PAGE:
It seemed he was constantly being made aware of Paul’s achievements, which markedly eclipsed Dan’s so far unspectacular headway in the world. Paul had been a veritable hero to Dan at school – athletic, brainy, captain of the First XV and head of house, friendly and decent, full of charm and self-confidence. When Dan had encountered him again at Cambridge the school- boy charm had begun to wear a trifle thin – the self-confidence was turning into self-importance, and the bluff affability had taken on a somewhat patronising quality – but there was no doubt that Paul’s star continued to burn with undimmed lustre. He had a reputation as a fine oar, an excellent bat, and a debater of such formidable skill that a career in Parliament was confidently predicted. Not that Paul had much need of a career. His parents had died while he and Diana were still in their teens, and to come into that much money at so young an age – well, it just seemed damnably unfair to add wealth to such a store of talent. Dan was acutely resentful of Paul’s ability to spend half the year climbing mountains and crossing deserts, and generally leading the life of the English gentleman adventurer, and the other half idling in his club and studying the stock market. Lucky blighter. He would probably arrive at Woodbourne House by car, with a ton of luggage and a manservant. Dan’s own luggage consisted of one suitcase containing his dress suit, the few decent shirts and ties he possessed, flannels and a blazer, underwear, pyjamas, shaving kit and toothbrush. It was all he could afford, and it would have to do.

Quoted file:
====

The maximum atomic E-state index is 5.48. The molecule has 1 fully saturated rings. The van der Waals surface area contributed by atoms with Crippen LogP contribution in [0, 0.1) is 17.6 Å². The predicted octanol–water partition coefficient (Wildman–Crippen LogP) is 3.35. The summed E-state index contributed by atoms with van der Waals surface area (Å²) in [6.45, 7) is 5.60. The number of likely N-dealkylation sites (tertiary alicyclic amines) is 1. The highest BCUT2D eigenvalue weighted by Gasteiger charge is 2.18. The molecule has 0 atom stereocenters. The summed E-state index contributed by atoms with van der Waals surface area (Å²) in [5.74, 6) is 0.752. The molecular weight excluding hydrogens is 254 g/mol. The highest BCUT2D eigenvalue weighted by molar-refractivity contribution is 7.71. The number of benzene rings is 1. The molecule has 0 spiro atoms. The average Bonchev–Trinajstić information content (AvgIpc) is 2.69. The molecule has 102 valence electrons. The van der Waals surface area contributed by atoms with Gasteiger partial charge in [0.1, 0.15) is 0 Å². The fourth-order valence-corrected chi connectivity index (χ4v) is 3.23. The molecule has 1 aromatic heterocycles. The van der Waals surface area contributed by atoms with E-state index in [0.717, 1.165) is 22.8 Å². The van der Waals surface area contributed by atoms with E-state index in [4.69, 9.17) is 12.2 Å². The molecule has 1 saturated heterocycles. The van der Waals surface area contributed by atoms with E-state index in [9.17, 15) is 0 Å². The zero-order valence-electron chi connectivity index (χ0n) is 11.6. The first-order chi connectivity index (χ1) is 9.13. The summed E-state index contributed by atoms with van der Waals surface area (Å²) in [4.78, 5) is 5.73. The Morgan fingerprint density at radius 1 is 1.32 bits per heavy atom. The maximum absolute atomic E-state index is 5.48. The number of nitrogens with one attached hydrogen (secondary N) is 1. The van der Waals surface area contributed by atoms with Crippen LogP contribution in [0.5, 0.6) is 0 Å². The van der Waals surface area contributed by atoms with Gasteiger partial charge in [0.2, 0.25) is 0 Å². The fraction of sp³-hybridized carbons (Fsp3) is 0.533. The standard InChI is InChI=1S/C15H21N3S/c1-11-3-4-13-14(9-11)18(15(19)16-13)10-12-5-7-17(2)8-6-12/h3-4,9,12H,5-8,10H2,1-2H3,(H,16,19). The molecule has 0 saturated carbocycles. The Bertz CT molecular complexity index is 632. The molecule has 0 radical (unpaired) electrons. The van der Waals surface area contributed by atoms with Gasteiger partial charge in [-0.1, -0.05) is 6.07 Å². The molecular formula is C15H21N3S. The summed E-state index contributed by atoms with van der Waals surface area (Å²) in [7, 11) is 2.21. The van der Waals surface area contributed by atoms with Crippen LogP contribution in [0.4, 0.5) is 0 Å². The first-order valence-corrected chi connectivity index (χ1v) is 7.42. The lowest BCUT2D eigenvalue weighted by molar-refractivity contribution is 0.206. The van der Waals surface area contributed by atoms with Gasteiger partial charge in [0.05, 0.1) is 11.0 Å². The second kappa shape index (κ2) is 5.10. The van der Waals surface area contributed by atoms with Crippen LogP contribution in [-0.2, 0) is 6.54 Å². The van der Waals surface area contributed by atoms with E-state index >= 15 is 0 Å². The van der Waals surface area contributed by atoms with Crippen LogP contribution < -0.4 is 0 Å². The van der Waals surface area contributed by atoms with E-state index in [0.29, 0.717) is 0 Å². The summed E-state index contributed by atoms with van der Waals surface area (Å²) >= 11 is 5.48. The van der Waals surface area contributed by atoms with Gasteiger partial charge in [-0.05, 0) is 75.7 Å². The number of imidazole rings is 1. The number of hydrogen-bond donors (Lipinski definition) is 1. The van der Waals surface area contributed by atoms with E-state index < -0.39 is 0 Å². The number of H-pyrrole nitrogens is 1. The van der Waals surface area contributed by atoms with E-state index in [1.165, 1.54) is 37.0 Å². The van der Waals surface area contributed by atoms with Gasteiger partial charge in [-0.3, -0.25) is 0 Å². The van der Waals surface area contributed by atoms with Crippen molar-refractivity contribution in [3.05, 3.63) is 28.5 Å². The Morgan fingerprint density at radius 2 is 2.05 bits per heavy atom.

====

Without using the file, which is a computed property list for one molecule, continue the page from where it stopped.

Dan himself had come down from Cambridge two years ago with a degree in modern languages and, unwilling to follow his father into the diplomatic service, had taken a job as a reporter on the London Graphic. Despite his innate laziness he had been surprised to discover that he was, even with the minimum of effort, quite a good journalist. Now, a year later, he had graduated to being the Graphic’s arts correspondent. It wasn’t a job that brought him a great deal of money.